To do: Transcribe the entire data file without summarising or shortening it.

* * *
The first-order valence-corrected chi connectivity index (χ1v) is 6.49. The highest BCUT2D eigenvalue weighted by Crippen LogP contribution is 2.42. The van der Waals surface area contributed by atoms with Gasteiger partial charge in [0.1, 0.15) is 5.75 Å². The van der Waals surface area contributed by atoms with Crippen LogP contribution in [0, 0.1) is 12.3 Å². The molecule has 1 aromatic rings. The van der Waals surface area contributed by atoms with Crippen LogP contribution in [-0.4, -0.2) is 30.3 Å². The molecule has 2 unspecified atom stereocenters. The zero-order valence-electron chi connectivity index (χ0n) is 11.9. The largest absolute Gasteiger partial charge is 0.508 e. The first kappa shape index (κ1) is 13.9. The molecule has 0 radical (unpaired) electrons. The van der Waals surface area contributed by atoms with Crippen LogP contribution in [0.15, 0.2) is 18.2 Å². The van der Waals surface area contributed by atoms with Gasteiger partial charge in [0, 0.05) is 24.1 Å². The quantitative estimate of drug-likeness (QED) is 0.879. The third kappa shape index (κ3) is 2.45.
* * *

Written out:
The first-order valence-corrected chi connectivity index (χ1v) is 6.49. The highest BCUT2D eigenvalue weighted by Crippen LogP contribution is 2.42. The van der Waals surface area contributed by atoms with Gasteiger partial charge in [0.1, 0.15) is 5.75 Å². The van der Waals surface area contributed by atoms with Crippen LogP contribution in [0, 0.1) is 12.3 Å². The molecule has 1 aromatic rings. The van der Waals surface area contributed by atoms with Crippen LogP contribution in [-0.4, -0.2) is 30.3 Å². The molecule has 2 unspecified atom stereocenters. The zero-order valence-electron chi connectivity index (χ0n) is 11.9. The largest absolute Gasteiger partial charge is 0.508 e. The first kappa shape index (κ1) is 13.9. The molecule has 0 radical (unpaired) electrons. The van der Waals surface area contributed by atoms with Crippen LogP contribution in [0.15, 0.2) is 18.2 Å². The van der Waals surface area contributed by atoms with Gasteiger partial charge in [0, 0.05) is 24.1 Å². The quantitative estimate of drug-likeness (QED) is 0.879. The third kappa shape index (κ3) is 2.45.